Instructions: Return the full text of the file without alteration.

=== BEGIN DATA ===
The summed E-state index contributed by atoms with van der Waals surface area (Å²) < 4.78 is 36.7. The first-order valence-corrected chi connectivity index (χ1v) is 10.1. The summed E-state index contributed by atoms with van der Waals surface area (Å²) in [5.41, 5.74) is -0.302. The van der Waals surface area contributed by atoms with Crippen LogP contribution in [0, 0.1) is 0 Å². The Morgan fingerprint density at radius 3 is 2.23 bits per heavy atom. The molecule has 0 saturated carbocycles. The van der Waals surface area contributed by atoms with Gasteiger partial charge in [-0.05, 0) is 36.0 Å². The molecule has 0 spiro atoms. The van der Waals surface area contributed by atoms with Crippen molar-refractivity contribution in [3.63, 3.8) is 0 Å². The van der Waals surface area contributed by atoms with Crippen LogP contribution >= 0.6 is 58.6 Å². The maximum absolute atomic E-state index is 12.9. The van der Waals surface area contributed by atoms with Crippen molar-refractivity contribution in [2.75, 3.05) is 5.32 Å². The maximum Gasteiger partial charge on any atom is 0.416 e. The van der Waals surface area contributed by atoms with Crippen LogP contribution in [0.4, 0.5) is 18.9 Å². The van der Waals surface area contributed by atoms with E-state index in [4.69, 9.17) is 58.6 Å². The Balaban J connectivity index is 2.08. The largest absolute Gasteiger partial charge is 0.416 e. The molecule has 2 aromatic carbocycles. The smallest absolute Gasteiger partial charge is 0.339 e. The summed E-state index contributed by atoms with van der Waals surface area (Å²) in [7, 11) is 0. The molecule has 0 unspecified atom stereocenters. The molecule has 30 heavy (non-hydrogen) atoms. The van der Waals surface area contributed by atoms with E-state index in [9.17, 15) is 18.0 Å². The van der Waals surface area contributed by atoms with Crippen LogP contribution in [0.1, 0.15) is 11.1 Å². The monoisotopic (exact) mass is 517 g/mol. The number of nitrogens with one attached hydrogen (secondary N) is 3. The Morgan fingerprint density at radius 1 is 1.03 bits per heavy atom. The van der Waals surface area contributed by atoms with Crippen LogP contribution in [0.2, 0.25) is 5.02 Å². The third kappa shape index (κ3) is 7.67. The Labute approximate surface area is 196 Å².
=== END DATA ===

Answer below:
The summed E-state index contributed by atoms with van der Waals surface area (Å²) < 4.78 is 36.7. The first-order valence-corrected chi connectivity index (χ1v) is 10.1. The summed E-state index contributed by atoms with van der Waals surface area (Å²) in [5.41, 5.74) is -0.302. The van der Waals surface area contributed by atoms with Crippen LogP contribution in [0, 0.1) is 0 Å². The Morgan fingerprint density at radius 3 is 2.23 bits per heavy atom. The molecule has 0 saturated carbocycles. The van der Waals surface area contributed by atoms with Gasteiger partial charge in [-0.05, 0) is 36.0 Å². The molecule has 0 spiro atoms. The van der Waals surface area contributed by atoms with Crippen molar-refractivity contribution in [3.63, 3.8) is 0 Å². The van der Waals surface area contributed by atoms with Crippen LogP contribution >= 0.6 is 58.6 Å². The maximum absolute atomic E-state index is 12.9. The van der Waals surface area contributed by atoms with Crippen molar-refractivity contribution in [2.75, 3.05) is 5.32 Å². The maximum Gasteiger partial charge on any atom is 0.416 e. The van der Waals surface area contributed by atoms with Crippen LogP contribution in [0.4, 0.5) is 18.9 Å². The van der Waals surface area contributed by atoms with E-state index in [4.69, 9.17) is 58.6 Å². The Balaban J connectivity index is 2.08. The largest absolute Gasteiger partial charge is 0.416 e. The molecule has 2 aromatic carbocycles. The smallest absolute Gasteiger partial charge is 0.339 e. The summed E-state index contributed by atoms with van der Waals surface area (Å²) in [7, 11) is 0. The molecule has 0 unspecified atom stereocenters. The molecule has 30 heavy (non-hydrogen) atoms. The van der Waals surface area contributed by atoms with E-state index in [9.17, 15) is 18.0 Å². The van der Waals surface area contributed by atoms with Crippen LogP contribution in [0.1, 0.15) is 11.1 Å². The monoisotopic (exact) mass is 517 g/mol. The number of nitrogens with one attached hydrogen (secondary N) is 3. The Morgan fingerprint density at radius 1 is 1.03 bits per heavy atom. The van der Waals surface area contributed by atoms with Crippen LogP contribution in [0.2, 0.25) is 5.02 Å². The third kappa shape index (κ3) is 7.67. The Labute approximate surface area is 196 Å².